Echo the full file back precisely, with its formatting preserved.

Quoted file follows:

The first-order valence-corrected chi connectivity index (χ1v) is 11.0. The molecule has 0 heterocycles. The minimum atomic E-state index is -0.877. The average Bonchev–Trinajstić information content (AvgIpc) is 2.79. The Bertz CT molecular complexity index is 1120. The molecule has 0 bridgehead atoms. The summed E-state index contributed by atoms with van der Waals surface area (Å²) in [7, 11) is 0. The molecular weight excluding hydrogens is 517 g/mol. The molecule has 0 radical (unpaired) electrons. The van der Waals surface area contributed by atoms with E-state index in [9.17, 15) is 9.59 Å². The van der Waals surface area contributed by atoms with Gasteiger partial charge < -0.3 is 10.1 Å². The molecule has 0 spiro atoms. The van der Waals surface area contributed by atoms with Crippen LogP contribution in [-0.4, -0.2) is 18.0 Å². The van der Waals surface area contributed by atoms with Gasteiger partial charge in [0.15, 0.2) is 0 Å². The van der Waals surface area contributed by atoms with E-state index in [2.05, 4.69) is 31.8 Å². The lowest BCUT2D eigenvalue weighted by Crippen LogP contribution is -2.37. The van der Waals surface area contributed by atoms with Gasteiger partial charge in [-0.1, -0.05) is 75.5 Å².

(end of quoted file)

The first-order valence-corrected chi connectivity index (χ1v) is 11.0. The molecule has 0 heterocycles. The minimum atomic E-state index is -0.877. The average Bonchev–Trinajstić information content (AvgIpc) is 2.79. The Bertz CT molecular complexity index is 1120. The molecule has 0 bridgehead atoms. The summed E-state index contributed by atoms with van der Waals surface area (Å²) in [7, 11) is 0. The molecular weight excluding hydrogens is 517 g/mol. The molecule has 0 radical (unpaired) electrons. The van der Waals surface area contributed by atoms with E-state index in [9.17, 15) is 9.59 Å². The van der Waals surface area contributed by atoms with Gasteiger partial charge < -0.3 is 10.1 Å². The molecule has 0 spiro atoms. The van der Waals surface area contributed by atoms with Crippen LogP contribution in [-0.4, -0.2) is 18.0 Å². The van der Waals surface area contributed by atoms with Gasteiger partial charge in [0.15, 0.2) is 0 Å². The van der Waals surface area contributed by atoms with E-state index in [2.05, 4.69) is 31.8 Å². The lowest BCUT2D eigenvalue weighted by Crippen LogP contribution is -2.37. The van der Waals surface area contributed by atoms with Gasteiger partial charge in [-0.1, -0.05) is 75.5 Å².